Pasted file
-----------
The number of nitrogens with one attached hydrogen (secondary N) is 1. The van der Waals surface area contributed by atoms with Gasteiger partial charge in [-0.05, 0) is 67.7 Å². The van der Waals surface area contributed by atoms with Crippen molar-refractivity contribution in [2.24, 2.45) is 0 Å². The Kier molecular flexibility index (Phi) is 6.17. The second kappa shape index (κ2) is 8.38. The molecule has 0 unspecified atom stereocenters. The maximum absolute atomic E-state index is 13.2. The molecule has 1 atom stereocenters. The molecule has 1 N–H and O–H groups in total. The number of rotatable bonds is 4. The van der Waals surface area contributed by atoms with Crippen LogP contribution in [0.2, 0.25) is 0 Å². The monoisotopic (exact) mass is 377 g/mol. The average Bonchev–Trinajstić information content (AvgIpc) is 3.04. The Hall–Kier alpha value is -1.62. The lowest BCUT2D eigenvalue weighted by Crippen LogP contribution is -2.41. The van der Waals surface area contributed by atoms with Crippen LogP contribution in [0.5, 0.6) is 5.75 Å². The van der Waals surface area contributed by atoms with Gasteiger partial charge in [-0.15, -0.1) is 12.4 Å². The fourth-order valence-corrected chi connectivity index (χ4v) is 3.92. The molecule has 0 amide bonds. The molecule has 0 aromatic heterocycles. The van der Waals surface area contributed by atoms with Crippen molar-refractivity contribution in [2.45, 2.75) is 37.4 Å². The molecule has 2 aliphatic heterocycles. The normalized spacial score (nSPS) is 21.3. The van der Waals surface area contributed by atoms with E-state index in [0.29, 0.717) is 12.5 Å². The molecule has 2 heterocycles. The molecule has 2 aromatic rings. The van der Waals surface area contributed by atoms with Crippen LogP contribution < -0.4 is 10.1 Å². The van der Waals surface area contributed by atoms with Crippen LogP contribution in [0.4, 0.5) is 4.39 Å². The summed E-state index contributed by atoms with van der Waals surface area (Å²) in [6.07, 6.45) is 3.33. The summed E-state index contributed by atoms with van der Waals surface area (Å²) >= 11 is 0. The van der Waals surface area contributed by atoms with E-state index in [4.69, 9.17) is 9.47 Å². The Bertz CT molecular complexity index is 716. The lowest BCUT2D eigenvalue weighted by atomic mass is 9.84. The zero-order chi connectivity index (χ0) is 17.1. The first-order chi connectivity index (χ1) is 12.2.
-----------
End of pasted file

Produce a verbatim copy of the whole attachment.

The number of nitrogens with one attached hydrogen (secondary N) is 1. The van der Waals surface area contributed by atoms with Gasteiger partial charge in [-0.05, 0) is 67.7 Å². The van der Waals surface area contributed by atoms with Crippen molar-refractivity contribution in [2.24, 2.45) is 0 Å². The Kier molecular flexibility index (Phi) is 6.17. The second kappa shape index (κ2) is 8.38. The molecule has 0 unspecified atom stereocenters. The maximum absolute atomic E-state index is 13.2. The molecule has 1 atom stereocenters. The molecule has 1 N–H and O–H groups in total. The number of rotatable bonds is 4. The van der Waals surface area contributed by atoms with Crippen LogP contribution in [0.2, 0.25) is 0 Å². The monoisotopic (exact) mass is 377 g/mol. The average Bonchev–Trinajstić information content (AvgIpc) is 3.04. The Hall–Kier alpha value is -1.62. The lowest BCUT2D eigenvalue weighted by Crippen LogP contribution is -2.41. The van der Waals surface area contributed by atoms with Crippen LogP contribution in [0.5, 0.6) is 5.75 Å². The van der Waals surface area contributed by atoms with Gasteiger partial charge in [-0.15, -0.1) is 12.4 Å². The fourth-order valence-corrected chi connectivity index (χ4v) is 3.92. The molecule has 0 amide bonds. The molecule has 0 aromatic heterocycles. The van der Waals surface area contributed by atoms with Crippen molar-refractivity contribution in [2.45, 2.75) is 37.4 Å². The molecule has 2 aliphatic heterocycles. The normalized spacial score (nSPS) is 21.3. The van der Waals surface area contributed by atoms with E-state index in [0.29, 0.717) is 12.5 Å². The molecule has 2 heterocycles. The molecule has 2 aromatic rings. The van der Waals surface area contributed by atoms with Crippen LogP contribution < -0.4 is 10.1 Å². The van der Waals surface area contributed by atoms with Crippen LogP contribution in [0.4, 0.5) is 4.39 Å². The summed E-state index contributed by atoms with van der Waals surface area (Å²) in [6.07, 6.45) is 3.33. The summed E-state index contributed by atoms with van der Waals surface area (Å²) >= 11 is 0. The van der Waals surface area contributed by atoms with E-state index in [4.69, 9.17) is 9.47 Å². The Bertz CT molecular complexity index is 716. The lowest BCUT2D eigenvalue weighted by atomic mass is 9.84. The zero-order chi connectivity index (χ0) is 17.1. The first-order chi connectivity index (χ1) is 12.2.